Derrick Williams

Could you imagine the backlash if the Cavs screw this one up?  Cleveland will take no chances here, and should look to select the prospect with the highest ceiling and the least amount of uncertainty.  Right now, Derrick Williams is that guy. He’s given scouts a much larger sample size to evaluate from, showing a gradual increase in production from the start of his freshman year to the end of his sophomore year.  Williams measured and tested exceptionally well in Chicago, backing up his strong play at Arizona with ideal physical tools.  His versatility and potential to play both the 3 and 4 will also allow Cleveland roster flexibility in terms of adding another star to play next to him, whether it’s in the draft or free agency.

With reports over the weekend that Cleveland has interest in acquiring the second pick to go along with the first, it’s likely that they are either skeptical of Enes Kanter’s availability at the 4th pick, or they’re skeptical of him as a player.  If Cleveland takes Irving first, they’ll have the option of selecting between Kanter, Brandon Knight or Kemba Walker, with everyone else considered a reach.  Of those three, only Kanter seems to make sense as a compliment.  But if Kanter goes 3 to Utah, Cleveland will be stuck with pairing Irving with another point guard, or reaching on someone like Kawhi Leonard, who would be better suited in a lineup consisting of more established scores and playmakers. By selecting Williams, Cleveland can pair him with either Kanter or someone like Knight or Kemba Walker at the 4th pick.  

Enes Kanter

Kanter has strategically positioned himself as someone too rewarding to pass on at the number 3 spot.  He’s generated virtually zero question marks surrounding his physical capabilities, posting promising results in both his measurements and athletic testing.  While Kanter has generally been evaluated based off one performance in 2010, he left scouts in Chicago with little to criticize at an event that makes it easy to nitpick. Though Utah has been previously linked to Brandon Knight, the Jazz will have to think about his development playing alongside Devin Harris, whose shoot-first mentality could affect the progression of a young combo guard looking to grow as a facilitator. Kanter could fit right in next to Al Jefferson, solidifying the team’s front court by adding youth, strength, agility and skill.

Kawhi Leonard

After Irving, Williams, Kanter and Knight, the Raptors have few available options that can be regarded as potential fixtures at a specific position.  Though Kemba Walker seems like a sensible choice, there’s still some uncertainty surrounding his role at the next level.  The Raptors might want to address the leak they have at the small forward position and fill it with cement, or a 6’7 forward with a 7’3 wingspan and hands that could grip a leather beach ball. Leonard has reportedly shot the ball extremely well during workouts, and has given teams little reason to doubt his effectiveness as a rebounder and defender.  The Raptors need depth/talent at the 1, 3 and 4 positions.  Considering the lack of point guard options after Irving and Knight, and the abundance of safer, lower-upside 4s, Leonard looks like the best fit from a needs and upside standpoint.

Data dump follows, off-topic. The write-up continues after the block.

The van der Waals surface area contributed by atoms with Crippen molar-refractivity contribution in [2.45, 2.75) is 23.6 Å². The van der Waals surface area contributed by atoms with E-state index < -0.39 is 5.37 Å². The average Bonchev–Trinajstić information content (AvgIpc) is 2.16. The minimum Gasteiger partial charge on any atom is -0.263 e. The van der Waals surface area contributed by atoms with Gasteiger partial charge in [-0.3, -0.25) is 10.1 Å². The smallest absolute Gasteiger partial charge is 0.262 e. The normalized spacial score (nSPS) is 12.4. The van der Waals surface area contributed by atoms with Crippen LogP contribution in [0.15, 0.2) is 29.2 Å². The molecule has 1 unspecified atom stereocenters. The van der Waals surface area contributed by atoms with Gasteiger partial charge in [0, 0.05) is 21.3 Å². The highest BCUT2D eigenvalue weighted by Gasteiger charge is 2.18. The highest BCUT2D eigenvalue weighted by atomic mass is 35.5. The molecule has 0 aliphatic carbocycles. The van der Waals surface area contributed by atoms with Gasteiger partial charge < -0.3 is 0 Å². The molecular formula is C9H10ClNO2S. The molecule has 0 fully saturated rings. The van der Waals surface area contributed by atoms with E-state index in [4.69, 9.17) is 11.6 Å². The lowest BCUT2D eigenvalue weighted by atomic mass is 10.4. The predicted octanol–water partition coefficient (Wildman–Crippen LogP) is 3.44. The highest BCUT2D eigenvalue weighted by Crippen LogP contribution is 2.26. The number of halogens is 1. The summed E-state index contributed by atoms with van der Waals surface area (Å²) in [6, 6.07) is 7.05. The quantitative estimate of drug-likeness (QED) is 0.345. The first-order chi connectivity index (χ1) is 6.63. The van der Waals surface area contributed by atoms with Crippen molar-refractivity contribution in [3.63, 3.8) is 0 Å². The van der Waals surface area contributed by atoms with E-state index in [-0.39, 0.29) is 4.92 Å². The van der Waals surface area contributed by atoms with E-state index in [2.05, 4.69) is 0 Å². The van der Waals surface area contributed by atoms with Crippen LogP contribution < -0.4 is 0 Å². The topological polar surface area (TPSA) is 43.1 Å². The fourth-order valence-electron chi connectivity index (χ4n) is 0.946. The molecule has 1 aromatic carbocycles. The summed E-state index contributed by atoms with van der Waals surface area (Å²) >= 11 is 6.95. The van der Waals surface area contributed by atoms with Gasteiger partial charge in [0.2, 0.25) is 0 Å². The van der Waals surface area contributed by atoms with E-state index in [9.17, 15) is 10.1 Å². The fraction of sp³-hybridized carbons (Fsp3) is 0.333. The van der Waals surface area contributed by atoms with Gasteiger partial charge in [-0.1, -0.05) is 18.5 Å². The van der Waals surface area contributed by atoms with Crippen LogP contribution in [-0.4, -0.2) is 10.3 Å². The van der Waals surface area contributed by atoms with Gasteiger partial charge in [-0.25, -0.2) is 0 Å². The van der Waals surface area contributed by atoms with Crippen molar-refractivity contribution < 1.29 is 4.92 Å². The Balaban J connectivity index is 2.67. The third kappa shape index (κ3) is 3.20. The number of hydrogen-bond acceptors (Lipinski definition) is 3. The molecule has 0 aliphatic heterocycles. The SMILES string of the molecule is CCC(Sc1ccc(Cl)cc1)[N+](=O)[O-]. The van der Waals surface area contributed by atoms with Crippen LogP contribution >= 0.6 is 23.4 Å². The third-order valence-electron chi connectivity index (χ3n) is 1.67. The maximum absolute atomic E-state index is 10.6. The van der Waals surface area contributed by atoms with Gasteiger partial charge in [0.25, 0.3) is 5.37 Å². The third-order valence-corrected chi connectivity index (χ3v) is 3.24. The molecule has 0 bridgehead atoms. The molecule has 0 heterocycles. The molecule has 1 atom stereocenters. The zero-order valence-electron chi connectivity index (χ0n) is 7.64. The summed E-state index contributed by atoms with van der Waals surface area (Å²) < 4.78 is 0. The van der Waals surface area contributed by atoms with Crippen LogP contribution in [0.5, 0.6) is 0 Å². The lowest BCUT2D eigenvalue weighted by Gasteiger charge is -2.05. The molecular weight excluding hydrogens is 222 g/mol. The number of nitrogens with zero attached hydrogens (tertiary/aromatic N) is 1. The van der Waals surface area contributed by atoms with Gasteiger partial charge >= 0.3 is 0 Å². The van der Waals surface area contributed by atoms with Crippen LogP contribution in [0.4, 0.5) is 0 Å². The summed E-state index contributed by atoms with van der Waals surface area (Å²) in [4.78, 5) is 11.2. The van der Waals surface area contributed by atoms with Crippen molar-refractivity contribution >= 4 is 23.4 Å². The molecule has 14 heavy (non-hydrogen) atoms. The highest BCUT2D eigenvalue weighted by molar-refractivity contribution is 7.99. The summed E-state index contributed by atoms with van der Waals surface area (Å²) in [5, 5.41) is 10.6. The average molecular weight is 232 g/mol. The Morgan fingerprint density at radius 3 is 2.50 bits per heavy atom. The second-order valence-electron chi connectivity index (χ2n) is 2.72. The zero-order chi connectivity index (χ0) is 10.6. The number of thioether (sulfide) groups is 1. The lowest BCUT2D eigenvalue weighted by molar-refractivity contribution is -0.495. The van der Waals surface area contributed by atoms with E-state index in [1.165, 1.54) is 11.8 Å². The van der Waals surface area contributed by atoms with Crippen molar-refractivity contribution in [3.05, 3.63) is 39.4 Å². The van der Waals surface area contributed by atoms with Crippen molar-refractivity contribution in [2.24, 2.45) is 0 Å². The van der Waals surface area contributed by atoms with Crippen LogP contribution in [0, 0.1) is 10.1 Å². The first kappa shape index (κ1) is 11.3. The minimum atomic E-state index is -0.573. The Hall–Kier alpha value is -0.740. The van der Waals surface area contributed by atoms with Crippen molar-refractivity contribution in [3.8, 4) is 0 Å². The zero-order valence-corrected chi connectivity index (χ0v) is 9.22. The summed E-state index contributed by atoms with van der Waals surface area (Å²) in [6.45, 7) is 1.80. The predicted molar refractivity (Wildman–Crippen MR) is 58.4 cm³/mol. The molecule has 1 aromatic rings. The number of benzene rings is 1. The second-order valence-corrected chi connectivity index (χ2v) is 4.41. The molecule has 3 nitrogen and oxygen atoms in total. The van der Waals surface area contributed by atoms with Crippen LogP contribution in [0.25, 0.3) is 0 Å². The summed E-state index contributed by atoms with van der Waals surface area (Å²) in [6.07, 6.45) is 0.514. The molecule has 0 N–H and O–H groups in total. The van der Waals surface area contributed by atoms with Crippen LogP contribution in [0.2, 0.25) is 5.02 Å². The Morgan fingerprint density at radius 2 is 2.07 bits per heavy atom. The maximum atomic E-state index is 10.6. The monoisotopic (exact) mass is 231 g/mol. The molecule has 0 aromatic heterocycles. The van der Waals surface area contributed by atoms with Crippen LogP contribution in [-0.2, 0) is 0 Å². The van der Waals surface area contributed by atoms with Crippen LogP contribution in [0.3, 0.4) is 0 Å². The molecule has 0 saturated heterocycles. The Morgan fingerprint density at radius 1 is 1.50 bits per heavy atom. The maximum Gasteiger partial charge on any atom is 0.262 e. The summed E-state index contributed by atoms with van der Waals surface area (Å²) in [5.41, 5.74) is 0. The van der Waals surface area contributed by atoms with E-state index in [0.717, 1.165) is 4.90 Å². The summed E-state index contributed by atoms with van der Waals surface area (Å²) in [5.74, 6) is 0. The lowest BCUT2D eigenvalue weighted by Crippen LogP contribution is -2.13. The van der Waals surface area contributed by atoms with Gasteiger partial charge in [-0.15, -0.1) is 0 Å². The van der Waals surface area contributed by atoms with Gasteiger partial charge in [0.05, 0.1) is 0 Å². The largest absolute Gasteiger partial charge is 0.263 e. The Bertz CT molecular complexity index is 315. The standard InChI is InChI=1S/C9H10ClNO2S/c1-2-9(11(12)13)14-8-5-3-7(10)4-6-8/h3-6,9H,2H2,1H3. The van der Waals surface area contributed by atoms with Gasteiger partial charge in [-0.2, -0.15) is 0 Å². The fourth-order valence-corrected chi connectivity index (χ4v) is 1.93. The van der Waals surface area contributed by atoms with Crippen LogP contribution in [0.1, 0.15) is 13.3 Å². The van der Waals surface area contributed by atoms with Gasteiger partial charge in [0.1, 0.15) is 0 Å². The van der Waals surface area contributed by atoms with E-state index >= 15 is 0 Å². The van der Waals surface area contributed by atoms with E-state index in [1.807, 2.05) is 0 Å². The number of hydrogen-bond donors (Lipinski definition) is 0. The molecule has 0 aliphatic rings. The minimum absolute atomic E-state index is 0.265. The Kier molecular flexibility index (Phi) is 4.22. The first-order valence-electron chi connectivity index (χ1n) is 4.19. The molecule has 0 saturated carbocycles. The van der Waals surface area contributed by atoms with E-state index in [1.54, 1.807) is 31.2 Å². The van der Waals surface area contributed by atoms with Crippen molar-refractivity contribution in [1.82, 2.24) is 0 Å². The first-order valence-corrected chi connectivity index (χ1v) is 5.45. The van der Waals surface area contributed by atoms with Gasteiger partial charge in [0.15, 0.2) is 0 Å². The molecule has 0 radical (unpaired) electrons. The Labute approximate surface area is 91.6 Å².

Tobias Harris

Harris showed off the athleticism and mobility that should allow him to share time both in the post and on the wing. This versatility will now attract a new group of teams that have holes in their rotations. A mature, high character student of the game, Harris displayed consistency and efficiency throughout the entire season, scoring in double figures in all but three games. After acing his interviews, Harris should remain in the top 20 mix as a low-risk, high-reward prospect.

Marshon Brooks

Brooks illustrated his quickness and leaping abilities at the combine, along with a 7’1 wingspan as a 6’5 shooting guard.  Unlike many prospects in this year’s draft, Brooks’ identity is clear.  He’s a natural scorer in every sense of the word, and maintains an offensive repertoire consisting of practically every move in the book. Those who watched him in workout settings were quick to point out his ability to score from any position on the court.  Though some question his strength and lack of bulk, he weighed in at 196 lbs, which in comparison is only 4 pounds lighter than Atlanta’s Jamal Crawford, who sports a similar game.  I’ve had the chance to watch Brooks all year long, and feel confident that his abilities are worthy of a top 20 pick. 

Jeremy Tyler

It’s hard not to be mesmerized by a man who stands 6’10.5 with a 7’5 wingspan and a 12 foot max vertical reach.  It’s even harder when that man is agile and athletic.  Tyler looks the part of an NBA center, and has done all the right things in regards to erasing concern over his failed overseas experiment.  With a number of teams in need of an athletic, defensive presence in the middle, Tyler’s stock should continue to rise into the late first round.

Andrew Goudelock

So far so good for Goudelock, who has nailed his initial auditions for a specialist role at the next level.  Shooting lights out in both Portsmouth and Chicago, he’s left scouts with only one question to answer- can he guard NBA point guards. He measured in at 6’2.75, but tested well in almost every athletic category. Goudelock looks to be convincing in his attempt to persuade scouts that his passing, ball-handling and defensive abilities are all strong enough to overshadow his lack of a true position. 


Kyrie Irving